As a primary care physician of more than 25 years, Marie Sandoval, MD, has seen many routine patient visits unearth a serious health concern requiring follow-up care and specialist expertise. Such was the case in late November 2023, when Jack Galt, a long-time patient walked in for his annual visit.

I mentioned, as an aside, that sometimes I have chest pain while I’m riding my bike. I didn’t think much of it at the time to be honest, but Dr. Sandoval thought it was something we should investigate to be safe.

Jack Galt, Charlotte, Vermont

Dr. Sandoval ordered an electrocardiogram and stress test of Galt’s heart. His results were concerning, and Dr. Sandoval needed the insight of a cardiologist.

In the past, Dr. Sandoval, a physician at Adult Primary Care in South Burlington, would have needed to refer Galt for an in-person cardiology appointment. He would have had to schedule that appointment and wait until it arrived to find out what, if anything, was wrong. But instead, Dr. Sandoval simply submitted an eConsult – a digital consultation between primary care and specialist physicians – and in less than 24 hours got detailed guidance from cardiologist Kevin Carey, MD.

With shared access to Galt’s electronic health record, Dr. Carey was able to review clinical notes, assess the EKG and stress test and guide Dr. Sandoval in referring Galt for a cardiac catheterization procedure that would provide answers about his health condition.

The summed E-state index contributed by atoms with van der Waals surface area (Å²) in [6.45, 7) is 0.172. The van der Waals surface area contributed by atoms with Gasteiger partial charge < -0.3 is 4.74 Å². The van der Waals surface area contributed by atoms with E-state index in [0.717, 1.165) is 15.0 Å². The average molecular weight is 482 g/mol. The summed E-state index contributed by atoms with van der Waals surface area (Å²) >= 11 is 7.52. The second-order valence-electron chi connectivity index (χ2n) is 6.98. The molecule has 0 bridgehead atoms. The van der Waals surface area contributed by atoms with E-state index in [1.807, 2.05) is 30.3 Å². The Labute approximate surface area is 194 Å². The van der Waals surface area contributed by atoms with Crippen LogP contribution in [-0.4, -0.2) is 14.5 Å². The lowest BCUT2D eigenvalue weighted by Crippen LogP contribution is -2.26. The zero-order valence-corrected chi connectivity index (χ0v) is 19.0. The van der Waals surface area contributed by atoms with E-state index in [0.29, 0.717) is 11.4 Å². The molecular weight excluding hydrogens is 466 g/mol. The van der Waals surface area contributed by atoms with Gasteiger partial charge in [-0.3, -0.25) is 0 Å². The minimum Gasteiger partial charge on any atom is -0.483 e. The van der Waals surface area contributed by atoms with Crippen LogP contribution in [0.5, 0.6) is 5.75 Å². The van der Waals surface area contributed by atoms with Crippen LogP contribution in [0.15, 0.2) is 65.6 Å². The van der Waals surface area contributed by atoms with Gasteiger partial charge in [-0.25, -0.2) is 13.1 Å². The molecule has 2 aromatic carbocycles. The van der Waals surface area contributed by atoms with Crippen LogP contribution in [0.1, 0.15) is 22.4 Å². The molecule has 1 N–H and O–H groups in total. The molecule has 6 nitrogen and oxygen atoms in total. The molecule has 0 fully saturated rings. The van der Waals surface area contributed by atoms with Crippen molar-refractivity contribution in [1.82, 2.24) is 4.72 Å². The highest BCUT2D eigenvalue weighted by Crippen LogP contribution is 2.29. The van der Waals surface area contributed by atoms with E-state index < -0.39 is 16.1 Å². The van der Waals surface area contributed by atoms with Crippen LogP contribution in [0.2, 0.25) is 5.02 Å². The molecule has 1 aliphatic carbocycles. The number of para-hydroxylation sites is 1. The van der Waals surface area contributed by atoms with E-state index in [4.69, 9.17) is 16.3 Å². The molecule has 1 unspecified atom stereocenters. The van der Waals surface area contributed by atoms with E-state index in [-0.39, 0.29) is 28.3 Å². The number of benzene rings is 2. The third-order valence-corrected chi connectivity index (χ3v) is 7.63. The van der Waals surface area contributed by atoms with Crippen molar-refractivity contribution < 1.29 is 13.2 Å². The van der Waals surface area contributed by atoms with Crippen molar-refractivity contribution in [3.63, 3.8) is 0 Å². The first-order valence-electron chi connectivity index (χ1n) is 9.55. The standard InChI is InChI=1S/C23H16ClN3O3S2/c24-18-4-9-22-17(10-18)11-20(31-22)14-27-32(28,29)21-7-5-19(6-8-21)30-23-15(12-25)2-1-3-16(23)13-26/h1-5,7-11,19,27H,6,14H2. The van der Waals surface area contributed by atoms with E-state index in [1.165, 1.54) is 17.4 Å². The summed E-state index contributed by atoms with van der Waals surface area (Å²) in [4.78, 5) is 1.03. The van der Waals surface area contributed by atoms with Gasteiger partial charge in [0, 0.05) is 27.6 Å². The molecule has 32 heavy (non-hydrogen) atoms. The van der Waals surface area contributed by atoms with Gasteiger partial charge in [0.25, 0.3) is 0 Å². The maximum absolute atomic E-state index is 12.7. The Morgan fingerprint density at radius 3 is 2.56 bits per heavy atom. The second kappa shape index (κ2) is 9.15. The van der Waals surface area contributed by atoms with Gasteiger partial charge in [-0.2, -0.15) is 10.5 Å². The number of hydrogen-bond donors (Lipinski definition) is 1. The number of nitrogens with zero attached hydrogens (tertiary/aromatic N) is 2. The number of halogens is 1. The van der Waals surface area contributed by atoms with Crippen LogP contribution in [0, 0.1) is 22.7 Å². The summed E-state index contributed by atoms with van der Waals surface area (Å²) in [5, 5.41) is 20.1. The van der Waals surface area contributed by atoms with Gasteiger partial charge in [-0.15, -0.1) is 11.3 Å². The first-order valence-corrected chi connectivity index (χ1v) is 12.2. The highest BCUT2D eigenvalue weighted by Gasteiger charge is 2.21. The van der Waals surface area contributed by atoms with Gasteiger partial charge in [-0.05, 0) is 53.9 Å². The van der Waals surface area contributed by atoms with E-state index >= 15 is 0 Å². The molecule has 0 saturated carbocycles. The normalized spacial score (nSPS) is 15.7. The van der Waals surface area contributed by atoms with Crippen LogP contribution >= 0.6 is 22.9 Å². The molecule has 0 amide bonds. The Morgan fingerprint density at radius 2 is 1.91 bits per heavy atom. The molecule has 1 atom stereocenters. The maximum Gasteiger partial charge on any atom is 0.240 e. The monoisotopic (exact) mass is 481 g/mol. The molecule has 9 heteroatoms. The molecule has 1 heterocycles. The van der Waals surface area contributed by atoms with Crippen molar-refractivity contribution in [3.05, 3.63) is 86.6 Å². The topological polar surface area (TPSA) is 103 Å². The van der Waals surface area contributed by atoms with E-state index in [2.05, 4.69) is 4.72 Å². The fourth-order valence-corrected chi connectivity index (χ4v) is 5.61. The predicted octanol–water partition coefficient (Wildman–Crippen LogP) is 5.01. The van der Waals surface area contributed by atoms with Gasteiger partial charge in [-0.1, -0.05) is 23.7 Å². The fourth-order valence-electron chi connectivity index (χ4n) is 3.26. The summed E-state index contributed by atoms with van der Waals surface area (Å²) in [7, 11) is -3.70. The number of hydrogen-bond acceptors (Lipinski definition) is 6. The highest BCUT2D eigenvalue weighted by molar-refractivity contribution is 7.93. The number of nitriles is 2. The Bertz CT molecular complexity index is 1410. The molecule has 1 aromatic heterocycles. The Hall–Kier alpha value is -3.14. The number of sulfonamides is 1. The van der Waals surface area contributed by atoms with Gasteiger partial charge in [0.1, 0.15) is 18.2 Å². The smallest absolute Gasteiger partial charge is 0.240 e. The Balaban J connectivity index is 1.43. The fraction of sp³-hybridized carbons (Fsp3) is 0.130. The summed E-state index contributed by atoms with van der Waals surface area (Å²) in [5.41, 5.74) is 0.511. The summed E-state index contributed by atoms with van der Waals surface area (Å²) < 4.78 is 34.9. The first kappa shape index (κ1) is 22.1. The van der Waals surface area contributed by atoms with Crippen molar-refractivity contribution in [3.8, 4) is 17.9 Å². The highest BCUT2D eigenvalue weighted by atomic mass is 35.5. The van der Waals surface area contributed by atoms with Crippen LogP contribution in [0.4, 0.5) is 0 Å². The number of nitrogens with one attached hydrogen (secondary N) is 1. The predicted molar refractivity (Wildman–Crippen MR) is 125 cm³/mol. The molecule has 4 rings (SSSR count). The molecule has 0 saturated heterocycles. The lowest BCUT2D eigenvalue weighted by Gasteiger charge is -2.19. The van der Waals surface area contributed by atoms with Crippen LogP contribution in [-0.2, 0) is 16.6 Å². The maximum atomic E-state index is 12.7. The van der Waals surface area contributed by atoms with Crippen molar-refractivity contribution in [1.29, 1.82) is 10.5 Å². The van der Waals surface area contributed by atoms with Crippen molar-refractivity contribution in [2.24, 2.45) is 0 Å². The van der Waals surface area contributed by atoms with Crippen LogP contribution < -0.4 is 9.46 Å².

Not long ago, the process may have taken several weeks, or more. Instead, Galt and his family received the clarity they needed in less than a week.

The eConsult bypassed a lot of back and forth and got me a wealth of information really quickly. Ultimately, because of that quick catheter procedure, I found out that I had blockages in the arteries around my heart, which was causing the pain. I’ve been going to cardiac rehabilitation since then, which has been a fantastic experience – I’ve been feeling so much better by just making some adjustments to my daily health regimen.

Jack Galt

Going from zero to 4,000

Dr. Sandoval is one of a growing number of providers at University of Vermont Health Network who are using new technologies that help them collaborate better on behalf of their patients, including eConsults.

Three years ago, eConsults were not yet an option. What began in 2021 as a pilot program where one primary care clinic had access to a handful of specialties in Chittenden County has spread across UVM Health Network to include more than 20 specialties, including endocrinology, cardiology, pulmonology, and rheumatology, with others continuing to join.